[W]e will establish a regulatory framework in law to underpin our digital charter and to ensure that digital companies, social media platforms and content providers abide by these principles. We will introduce a sanctions regime to ensure compliance, giving regulators the ability to fine or prosecute those companies that fail in their legal duties, and to order the removal of content where it clearly breaches UK law. We will also create a power in law for government to introduce an industry-wide levy from social media companies and communication service providers to support awareness and preventative activity to counter internet harms, just as is already the case with the gambling industry.

If this hardly needs translating into Plain English, I will make the effort. The Conservatives are proposing to censor the Internet. Anyone who, in this country, publishes opinions or alleged facts the authorities dislike will be prosecuted. If these are published abroad, access to the relevant websites will be blocked. Internet companies will be taxed to pay for a Ministry of Propaganda to go beyond anything now provided by the BBC.

We are supposed to think the main targets of censorship will be the radical Moslems. I have no doubt some effort will be made to shut them up. The main targets, however, will be on the nationalist right. These are the ones who will be harried and prosecuted and generally threatened into silence. The only person so far to have lost a job on account of the bombings is the LBC presenter Katie Hopkins. She made a sharp comment on air about the Moslems, and was out. Other than that, we have had a continual spray of propaganda about the Religion of Peace, and how its core texts have nothing to do with suicide bombings or mass-rape or disorder.

In Britain, in Europe, in America, there are powerful interests that are itching to censor the Internet. It is the Internet that has made us cynical. It is the Internet that is giving us the probable truth. It is because of the Internet that the authorities are being held to account. Never let a good atrocity go to waste. Get the people ready for censorship while the bodies are still being reassembled.

May 26, 2017

A Brief History of Politicians Body-Slamming Journalists

Filed under: Media, Politics, USA — Tags: , , , , , — Nicholas @ 06:00

Published on 25 May 2017

In the twilight hours of a special election to replace Montana’s lone congressman, Republican hopeful Greg Gianforte reportedly “body slammed” and punched a Guardian reporter after the journalist tried to ferret out an answer about GOP health care plans. In this video Reason TV imagines a world in which other, high profile politicians give into violent impulses when confronted by the press.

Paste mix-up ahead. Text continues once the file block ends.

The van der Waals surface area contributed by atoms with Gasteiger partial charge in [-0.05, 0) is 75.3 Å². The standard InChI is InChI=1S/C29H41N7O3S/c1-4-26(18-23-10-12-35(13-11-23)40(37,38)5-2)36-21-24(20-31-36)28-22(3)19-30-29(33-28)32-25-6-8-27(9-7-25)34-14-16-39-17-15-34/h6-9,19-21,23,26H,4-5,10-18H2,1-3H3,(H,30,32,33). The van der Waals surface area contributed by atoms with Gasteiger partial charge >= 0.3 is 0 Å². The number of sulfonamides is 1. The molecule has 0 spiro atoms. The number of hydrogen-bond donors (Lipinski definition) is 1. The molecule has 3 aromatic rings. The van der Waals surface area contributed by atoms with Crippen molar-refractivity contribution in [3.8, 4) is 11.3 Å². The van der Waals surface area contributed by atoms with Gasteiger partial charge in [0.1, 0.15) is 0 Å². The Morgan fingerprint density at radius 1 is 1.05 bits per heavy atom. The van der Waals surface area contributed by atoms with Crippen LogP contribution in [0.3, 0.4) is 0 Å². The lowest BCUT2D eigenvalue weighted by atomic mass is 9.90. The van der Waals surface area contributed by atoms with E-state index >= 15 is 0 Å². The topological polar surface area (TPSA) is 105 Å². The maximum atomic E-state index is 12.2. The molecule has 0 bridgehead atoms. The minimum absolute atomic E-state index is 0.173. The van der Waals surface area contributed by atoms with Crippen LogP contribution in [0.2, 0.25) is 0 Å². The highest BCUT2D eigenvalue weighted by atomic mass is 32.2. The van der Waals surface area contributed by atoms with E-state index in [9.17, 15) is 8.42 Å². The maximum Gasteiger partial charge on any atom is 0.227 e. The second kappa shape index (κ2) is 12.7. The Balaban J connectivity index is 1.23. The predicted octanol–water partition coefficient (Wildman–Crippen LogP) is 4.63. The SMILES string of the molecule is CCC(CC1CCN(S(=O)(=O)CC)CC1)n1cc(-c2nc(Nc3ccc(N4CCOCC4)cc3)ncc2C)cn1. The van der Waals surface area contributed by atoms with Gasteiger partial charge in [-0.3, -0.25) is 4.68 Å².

Polls opened in Montana less than twenty-four hours after Gianforte’s confrontation with Guardian reporter Ben Jacobs, and his subsequent assault charge. In the event that Mr. Gianforte is elected to Congress there is a reasonable chance he will interact with more journalists in the future, and possibly even have to formulate responses to Republican legislation at some point.

Written by Andrew Heaton, Austin Bragg, and Meredith Bragg
Performed by Andrew Heaton and Austin Bragg
Produced by Meredith Bragg and Austin Bragg

May 10, 2017

BC Greens the biggest winners in provincial election

Filed under: Cancon, Politics — Tags: , , , , — Nicholas @ 10:02

Jay Currie explains why, even though they didn’t “win” the election, the BC Green Party is the biggest winner from yesterday’s general election in the province:

There are two losers tonight: the Liberals and the NDP. And there is one winner: the Greens. They managed to split the NDP vote and likely cost the NDP a majority government.

However, where the NDP and the Liberals have no obvious room to grow their electorate, the Greens have a very good shot at expanding theirs. The fact is that the people who shop at Whole Foods, send their kids to “French Immersion” if they can’t afford private (not for racist reasons of course) and think recycling is an act of benediction are legion. They used to vote NDP, now they have an alternative.

Andrew Weaver may be a lousy climate scientist but he is not an unintelligent man. He can count (so long as it does not involve climate change time series) and there are six ridings where the Greens came second. A rational, non-coalition, support of the Liberals would let him pass legislation of greater consequence than a ban on mandatory high heels for women in serving jobs. The Liberals, who will likely be reduced to a rural rump despite having likely won the most seats, are basically being elected by BC’s version of “deplorables”. Nice people think they are a bit, well, common.

Dr. Weaver, well educated, Oak Bay resident and articulate guy that he is should be able to target those nice, white, very liberal people and peel them away from both the Liberals and the NDP. Plus, Weaver has the children who have grown up on Green ideology masquerading as education.

One winner tonight: the Greens.

May 9, 2017

The French presidency is sorted, but what about the opposition?

Filed under: Europe, France — Tags: , — Nicholas @ 05:00

Megan McArdle reports on the state of the two former mainstream parties in France after both were unable to get their presidential candidate past the first round of voting:

When I arrived in France a week ago, many Americans were asking whether this election was going to be the French Brexit, and Marine Le Pen the French Trump. Given the strength of Emmanuel Macron’s lead in the polls, I thought this was the wrong question. France, in fact, already had a Brexit-sized political earthquake, when neither of the two mainstream parties of left and right made it into the second round.